Nested if then else:
The rule is there must be same number of endif than if
So the nested commands look a bit hairy, but avoid logical errors.

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a = 3
if a<1 then print "a<1"
else
if a<2 then print "a<2"
else
if a<3 then print "a<3"
else
print "a=3"
endif
endif
endif

for next loop

for counter = nStart to nEnd step nStep
....
next counter

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for a = 0 to 5
print a
next a

for a = 5 to 1 step -1
print a
next a

no surprises here. Well, except in this script you can actually override "step" within the loop if you want to be super clever and create non-linear loops:

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for a = 1 to 256 step 1
print a,","
step = a //this changes the step of the loop inside the loop
next a

The result of this would be: 1,2,4,8,16,32,64,128,256

The loops also can have break and continue statements inside loops as it is typical in c;

goto and gosub commands
Yes favorite of old programmers and pretty much discouraged , there is still goto command

goto label

the label definition is in c fashion label:

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....
if (c>-1) then
goto finish
endif
....

finish:
println "done"

gosub is similar, but the end of subroutine expect to return with unsurprisingly "return" command.
This also requires the main part of program (before the subroutines) will end with "end"
This basically makes a poor mans function (the script has also user defined functions as well)

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....
gosub subroutine
DisplayText("We are in Main program")
end

subroutine:
DisplayText("We are in Subroutine")
return

print and println
basically used for debugging, these command will display text or variables in the output window during script editing.
In actual use of the script in macros - they will do nothing at first but can be cleverly used to print to file or format strings
println is a print with carriage return

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print "a=",a,", b=",b

The clever part of using print in actual macro is that whenever you use print or println the commands are also added to a variable called OUTPUT
So this actually saves on formatting strings the "cheap" way. You can actually create rather complex strings, for example before saving them to file without too much of needed string operations.
A good example may be creating a xml file

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//clears OUTPUT in case we used print before this line
OUTPUT = ""
bookid = "0021313"
TAB = "\t"
QT = "\""
println "<?xml version=\"1.0\"?>"
println "<catalog>"
println TAB,"<book id =",QT,bookid,QT,">"
println TAB,TAB,"<author>Misc, Jones</author>"
println TAB,TAB,"<title>How to compute</title>"
println TAB,"</book>"
println "</catalog>"
SaveString(OUTPUT,"file.xml")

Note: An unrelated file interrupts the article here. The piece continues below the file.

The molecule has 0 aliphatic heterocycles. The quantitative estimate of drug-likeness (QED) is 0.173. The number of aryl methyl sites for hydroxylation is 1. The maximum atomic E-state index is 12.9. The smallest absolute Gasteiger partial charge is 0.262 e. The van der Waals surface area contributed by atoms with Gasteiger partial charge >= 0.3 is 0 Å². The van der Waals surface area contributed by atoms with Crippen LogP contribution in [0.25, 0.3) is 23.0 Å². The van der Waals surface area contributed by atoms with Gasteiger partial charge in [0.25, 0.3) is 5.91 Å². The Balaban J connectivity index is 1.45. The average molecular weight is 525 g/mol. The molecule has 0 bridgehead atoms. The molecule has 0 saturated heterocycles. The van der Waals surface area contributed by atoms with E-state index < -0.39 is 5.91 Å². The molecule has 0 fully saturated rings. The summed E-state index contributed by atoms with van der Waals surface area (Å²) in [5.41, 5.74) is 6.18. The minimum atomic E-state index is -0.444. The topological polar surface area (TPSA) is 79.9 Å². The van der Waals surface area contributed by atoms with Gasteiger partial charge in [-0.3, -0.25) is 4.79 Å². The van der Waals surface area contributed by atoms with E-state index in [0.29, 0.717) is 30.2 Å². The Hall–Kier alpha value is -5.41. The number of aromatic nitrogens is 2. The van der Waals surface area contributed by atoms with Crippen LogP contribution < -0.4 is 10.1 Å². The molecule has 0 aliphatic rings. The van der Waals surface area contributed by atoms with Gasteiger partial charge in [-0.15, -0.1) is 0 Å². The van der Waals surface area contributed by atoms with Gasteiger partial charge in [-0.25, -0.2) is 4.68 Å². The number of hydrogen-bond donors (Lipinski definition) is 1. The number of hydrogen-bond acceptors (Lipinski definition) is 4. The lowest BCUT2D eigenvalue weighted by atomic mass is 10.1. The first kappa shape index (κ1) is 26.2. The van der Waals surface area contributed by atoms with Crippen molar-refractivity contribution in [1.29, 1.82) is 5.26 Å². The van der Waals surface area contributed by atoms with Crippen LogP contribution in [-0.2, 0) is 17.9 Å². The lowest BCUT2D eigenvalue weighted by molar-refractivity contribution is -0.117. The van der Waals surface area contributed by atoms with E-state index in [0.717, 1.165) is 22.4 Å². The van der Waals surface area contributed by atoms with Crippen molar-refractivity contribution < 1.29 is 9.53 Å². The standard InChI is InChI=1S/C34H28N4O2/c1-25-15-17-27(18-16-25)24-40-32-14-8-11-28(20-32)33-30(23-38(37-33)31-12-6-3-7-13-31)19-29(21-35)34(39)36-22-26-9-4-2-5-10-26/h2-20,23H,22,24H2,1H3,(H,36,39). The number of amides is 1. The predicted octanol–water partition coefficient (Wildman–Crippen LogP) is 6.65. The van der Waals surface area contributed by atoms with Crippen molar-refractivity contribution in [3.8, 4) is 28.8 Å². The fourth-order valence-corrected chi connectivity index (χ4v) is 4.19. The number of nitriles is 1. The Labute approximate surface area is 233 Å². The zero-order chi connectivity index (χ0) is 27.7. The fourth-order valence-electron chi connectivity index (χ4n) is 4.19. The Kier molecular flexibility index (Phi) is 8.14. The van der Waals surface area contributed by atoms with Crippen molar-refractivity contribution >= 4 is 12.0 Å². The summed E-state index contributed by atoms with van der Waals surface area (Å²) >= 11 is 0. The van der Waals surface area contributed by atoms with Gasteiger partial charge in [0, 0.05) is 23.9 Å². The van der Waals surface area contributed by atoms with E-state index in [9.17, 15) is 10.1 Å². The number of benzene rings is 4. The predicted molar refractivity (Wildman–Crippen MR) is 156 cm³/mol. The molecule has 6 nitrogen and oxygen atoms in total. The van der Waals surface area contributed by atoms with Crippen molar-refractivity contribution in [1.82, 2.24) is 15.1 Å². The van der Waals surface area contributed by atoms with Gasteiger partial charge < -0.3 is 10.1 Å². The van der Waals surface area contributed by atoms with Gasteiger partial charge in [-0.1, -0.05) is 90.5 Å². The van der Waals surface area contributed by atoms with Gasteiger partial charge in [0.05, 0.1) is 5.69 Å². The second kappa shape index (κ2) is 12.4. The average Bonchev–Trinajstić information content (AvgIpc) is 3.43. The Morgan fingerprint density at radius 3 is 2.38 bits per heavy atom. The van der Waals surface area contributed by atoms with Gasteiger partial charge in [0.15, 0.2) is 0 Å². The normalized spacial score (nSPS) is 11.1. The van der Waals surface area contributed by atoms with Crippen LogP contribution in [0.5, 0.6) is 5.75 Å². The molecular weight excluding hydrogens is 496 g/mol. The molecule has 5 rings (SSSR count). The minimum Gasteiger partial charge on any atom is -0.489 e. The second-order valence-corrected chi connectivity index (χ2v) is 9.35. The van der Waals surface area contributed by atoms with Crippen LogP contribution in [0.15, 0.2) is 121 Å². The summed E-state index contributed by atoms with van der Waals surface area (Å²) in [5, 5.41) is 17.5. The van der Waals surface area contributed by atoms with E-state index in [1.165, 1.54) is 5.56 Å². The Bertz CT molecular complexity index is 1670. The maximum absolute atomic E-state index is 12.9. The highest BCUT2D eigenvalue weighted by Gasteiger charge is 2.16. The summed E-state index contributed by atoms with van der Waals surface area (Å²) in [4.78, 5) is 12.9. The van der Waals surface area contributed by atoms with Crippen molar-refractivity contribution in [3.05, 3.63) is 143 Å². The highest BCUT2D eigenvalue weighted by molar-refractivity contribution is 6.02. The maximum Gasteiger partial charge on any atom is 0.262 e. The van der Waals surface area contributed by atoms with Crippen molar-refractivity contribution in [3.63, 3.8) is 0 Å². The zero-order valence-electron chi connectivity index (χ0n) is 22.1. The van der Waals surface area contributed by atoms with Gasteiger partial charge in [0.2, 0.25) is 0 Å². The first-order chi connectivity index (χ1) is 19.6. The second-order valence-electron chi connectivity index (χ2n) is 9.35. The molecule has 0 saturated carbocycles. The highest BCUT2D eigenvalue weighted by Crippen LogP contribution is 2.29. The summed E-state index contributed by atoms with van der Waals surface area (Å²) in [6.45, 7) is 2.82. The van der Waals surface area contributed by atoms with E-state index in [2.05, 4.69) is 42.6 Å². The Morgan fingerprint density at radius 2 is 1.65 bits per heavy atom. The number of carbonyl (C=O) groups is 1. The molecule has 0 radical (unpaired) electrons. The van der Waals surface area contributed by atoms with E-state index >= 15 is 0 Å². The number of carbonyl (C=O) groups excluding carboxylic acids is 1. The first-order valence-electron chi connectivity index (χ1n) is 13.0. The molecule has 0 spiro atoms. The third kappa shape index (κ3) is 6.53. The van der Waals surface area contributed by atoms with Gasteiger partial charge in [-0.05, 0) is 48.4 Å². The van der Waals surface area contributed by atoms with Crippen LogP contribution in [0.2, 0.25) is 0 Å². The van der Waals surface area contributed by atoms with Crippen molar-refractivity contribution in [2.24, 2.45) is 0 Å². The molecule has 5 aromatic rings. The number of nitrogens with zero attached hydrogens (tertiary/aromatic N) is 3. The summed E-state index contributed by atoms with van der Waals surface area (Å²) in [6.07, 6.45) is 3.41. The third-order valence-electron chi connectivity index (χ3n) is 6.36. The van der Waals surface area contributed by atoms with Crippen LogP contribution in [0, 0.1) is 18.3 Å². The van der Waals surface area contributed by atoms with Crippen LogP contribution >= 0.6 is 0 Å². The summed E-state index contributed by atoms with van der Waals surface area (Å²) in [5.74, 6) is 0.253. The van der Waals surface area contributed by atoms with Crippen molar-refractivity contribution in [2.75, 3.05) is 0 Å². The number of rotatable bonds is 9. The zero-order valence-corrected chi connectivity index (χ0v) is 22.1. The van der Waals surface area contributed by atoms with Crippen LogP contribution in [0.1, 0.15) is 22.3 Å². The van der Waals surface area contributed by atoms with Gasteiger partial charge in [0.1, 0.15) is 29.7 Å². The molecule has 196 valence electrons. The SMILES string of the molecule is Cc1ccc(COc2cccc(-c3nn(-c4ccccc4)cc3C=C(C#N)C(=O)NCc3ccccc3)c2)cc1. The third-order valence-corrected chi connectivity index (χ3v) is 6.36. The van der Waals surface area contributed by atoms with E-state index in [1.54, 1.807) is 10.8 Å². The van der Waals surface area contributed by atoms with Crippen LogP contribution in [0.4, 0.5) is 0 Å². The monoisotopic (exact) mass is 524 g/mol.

Conditional operator - borrowed from languages as c
Every programmers favorite tool when writing obfuscated and hard to read code. No seriously conditional operator saves a lot of if-then-else commands that can be expressed as a single line.

operand ? expressionYes : expressionNo

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b = a>5 ? a*2 : a/2

When operand is true the expressionYes will be evaluated
when false the expression after : will be evaluated

The power comes from the fact that they can be just part of longer expression:

a = 32 + (a>5 ? a*2 : a/2) * 4

They became pretty hard to read when nested.

result = ( a == "B" )? "blue" : ( a == "R") ? "red" : "green"

The last part of the core language is definition of user functions

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function MyFunction(var1,var2,var3)
...
...
return nret

When using function, you need to use end in your main (also called root) program: The program
execution should never get to the function declaration itself.

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//calling function
rnd = RandomFL()
println rnd

end

// function declaration
function RandomFL()
A = RND(0,100)/100.0
return A

Function Parameters
The arguments list the input parameters. They can be from 0 to 9 arguments
function Test(nVar1,nVar2)
There is no type declaration in Oscar Script and so the function arguments will be assigned the type on run-time
depending what you will pass into the function
Function should return a value using return command. While return value is not mandatory, you should specify
return of 0 or nil even in function that doesn't return value just to keep warning off.

An important property of function is:
Variables (except Global variables) inside functions are local to the function instance only. You may think of function as a whole separate script and can communicate to other parts only through function parameters, return value and global variables.
Variables declared in main program will not be visible in the functions, unless they are passed through the function arguments
Variables declared in functions will not be visible in other functions or main program unless passed as return value

There is much more to the function, for example recursive calling or reference to arrays as function parameter. Those are advanced topics and are in detail described in the manual.
That is the core of language.

Now the language is extended by many, many functions from string operations, string tokenizers, regex to clipboard functions etc...much more than could be found in other languages which allows for creating scripts that can do almost anything.
The manual has every single function explained.